It’s nearly impossible to talk about Queens without evoking that perhaps overused, but true, aphorism that Queens is the crossroads of the world. Over half of Queens’ population speaks a mother tongue other than English—over 130 languages—and it even holds an entry in Guinness for “most ethnically diverse urban area on the planet.”
“My parents migrated [from the Philippines] before I was born,” Cecilia Lim, a 20-year resident of Queens, says. “There’s a big Filipino community in Woodside, and I love getting to hear Tagalog almost every day, and hear all the other languages, and see people practicing their cultural ways of living: the way they dress, the food they prepare and offer to the community.”
Here amidst the hustle and bustle of this vast metropolis-within-a-metropolis, beneath the click-clack of the subway and the clamor of people, is where Cecilia thinks a key part of the solution to the climate crisis lives.
Continue reading Awesome Project: Remember (Y)our Connection/Tandaan Ang Ating Ugnayan →
They say that sharing is caring. But what does sharing look like in real life, in our neighborhoods?
ioby Leaders are sharing powerhouses. They share their time and talents to make their communities better places to live, play, work, worship, and relax. And because all ioby projects must have a public benefit, our Leaders’ visions are focused on sharing, too: of resources, knowledge, enthusiasm… you get the idea.
And all that sharing does a lot of good. Sharing brings people closer together, makes our communities stronger and more resilient in the face of challenges, and makes our neighborhoods better places to live.
To celebrate these great contributions to the greater good—and to inspire YOU to start your own sharing initiative where you live—we’ve gathered three favorite sharing-based projects from the ioby movement.
Continue reading Tool libraries, timebanks, and solar power: Three community projects that promote sharing →
The phrase “digital divide” is often used to describe the disparities in technology access between different groups; like the divide between young and old, urban and rural, and rich and poor. Naturally, the digital divide can influence many aspects of our lives, like where we get our news, what opportunities we can access, and the kinds of jobs we qualify for.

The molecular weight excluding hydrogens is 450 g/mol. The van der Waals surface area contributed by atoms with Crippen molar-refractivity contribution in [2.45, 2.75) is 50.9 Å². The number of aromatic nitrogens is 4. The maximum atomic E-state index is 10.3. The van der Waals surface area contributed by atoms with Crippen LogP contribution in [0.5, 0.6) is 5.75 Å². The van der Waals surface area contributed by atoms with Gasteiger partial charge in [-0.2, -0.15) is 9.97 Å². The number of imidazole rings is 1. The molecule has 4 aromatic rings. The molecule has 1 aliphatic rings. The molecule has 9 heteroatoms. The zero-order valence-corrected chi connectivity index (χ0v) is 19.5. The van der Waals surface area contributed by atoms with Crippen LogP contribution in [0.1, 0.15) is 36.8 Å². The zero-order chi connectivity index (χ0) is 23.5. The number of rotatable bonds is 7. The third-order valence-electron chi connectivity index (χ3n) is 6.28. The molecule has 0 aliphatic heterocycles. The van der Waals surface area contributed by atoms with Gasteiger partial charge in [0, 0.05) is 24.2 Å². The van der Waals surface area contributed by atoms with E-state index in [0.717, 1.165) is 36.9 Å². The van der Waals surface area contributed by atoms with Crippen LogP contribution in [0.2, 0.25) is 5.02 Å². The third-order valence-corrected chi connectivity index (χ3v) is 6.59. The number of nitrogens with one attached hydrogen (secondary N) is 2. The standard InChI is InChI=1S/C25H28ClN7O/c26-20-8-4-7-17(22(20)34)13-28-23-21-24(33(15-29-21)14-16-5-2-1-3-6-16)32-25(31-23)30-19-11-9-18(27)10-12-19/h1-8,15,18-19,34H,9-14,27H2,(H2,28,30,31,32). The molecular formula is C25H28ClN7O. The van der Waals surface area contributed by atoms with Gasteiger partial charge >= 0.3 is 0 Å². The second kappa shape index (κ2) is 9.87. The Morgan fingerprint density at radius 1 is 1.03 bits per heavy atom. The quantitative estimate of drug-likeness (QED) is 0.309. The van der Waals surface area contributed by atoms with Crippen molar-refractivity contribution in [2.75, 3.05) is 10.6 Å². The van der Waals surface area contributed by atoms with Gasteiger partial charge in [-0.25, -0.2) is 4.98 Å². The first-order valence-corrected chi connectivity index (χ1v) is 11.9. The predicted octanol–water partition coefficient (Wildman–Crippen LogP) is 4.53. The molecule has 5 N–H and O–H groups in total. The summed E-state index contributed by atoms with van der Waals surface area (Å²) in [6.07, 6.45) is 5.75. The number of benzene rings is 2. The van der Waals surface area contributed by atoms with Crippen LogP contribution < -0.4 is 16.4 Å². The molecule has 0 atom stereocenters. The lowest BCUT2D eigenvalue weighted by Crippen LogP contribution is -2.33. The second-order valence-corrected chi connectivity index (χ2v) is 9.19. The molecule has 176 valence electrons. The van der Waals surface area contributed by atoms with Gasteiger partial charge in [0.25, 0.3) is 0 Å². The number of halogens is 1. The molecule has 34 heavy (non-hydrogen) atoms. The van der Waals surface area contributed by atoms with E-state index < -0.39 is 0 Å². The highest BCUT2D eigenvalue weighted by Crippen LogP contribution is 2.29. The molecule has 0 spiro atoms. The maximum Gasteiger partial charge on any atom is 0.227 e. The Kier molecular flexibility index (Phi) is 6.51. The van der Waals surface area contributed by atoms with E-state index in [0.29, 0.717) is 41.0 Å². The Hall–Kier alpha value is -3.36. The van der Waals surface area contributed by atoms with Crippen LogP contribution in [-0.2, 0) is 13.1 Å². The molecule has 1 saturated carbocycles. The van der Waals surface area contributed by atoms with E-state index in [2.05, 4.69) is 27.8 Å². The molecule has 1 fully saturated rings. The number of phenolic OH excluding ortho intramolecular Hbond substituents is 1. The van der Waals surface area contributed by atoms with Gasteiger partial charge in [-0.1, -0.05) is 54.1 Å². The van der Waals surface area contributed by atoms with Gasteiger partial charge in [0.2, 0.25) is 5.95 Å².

When it comes to community organizing and fundraising for neighborhood projects, digital divides can come into play in several ways. ioby works with people and organizations of all different kinds, all around the country; many of them have had to come up with smart ways to bridge (or work around) the technology gap as they crowdfund for community projects. We’re glad to share some of their most successful tactics here. Continue reading 4 Ways Communities Can Bridge the Digital Divide →
We talk a lot about building a movement of positive civic change here at ioby, but how do you do that? The thing is, organizing your community around a project that strengthens the neighborhood is no easy task. But it gets a little easier when you realize many of our neighbors are already doing this work, and already have great ideas to strengthen their communities; our movement is about the tools and support leaders need, connecting neighbors with one another, and working to make getting good done a natural response for even more people.
Here in Pittsburgh, our movement is already starting to catch fire thanks to leaders like you, and 6,000 other neighbors who have played a part in an ioby project in Pittsburgh. That’s 2% of the entire city! Continue reading Miriam Parson: Building a movement in Pittsburgh →
The work of community organizing is complex, difficult, and vitally important. It is also something that anyone—even those of us without degrees, special training, or loads of experience—can take part in, wherever we live.
The twenty-first century’s most famous community organizer so far might be former president Barack Obama, whose experience in the field helped make it cool for a new generation of changemakers. Saul Alinsky, known to many as the founder of modern community organizing, helped low-income communities across the U.S. band together to improve living conditions in their neighborhoods, offers another example.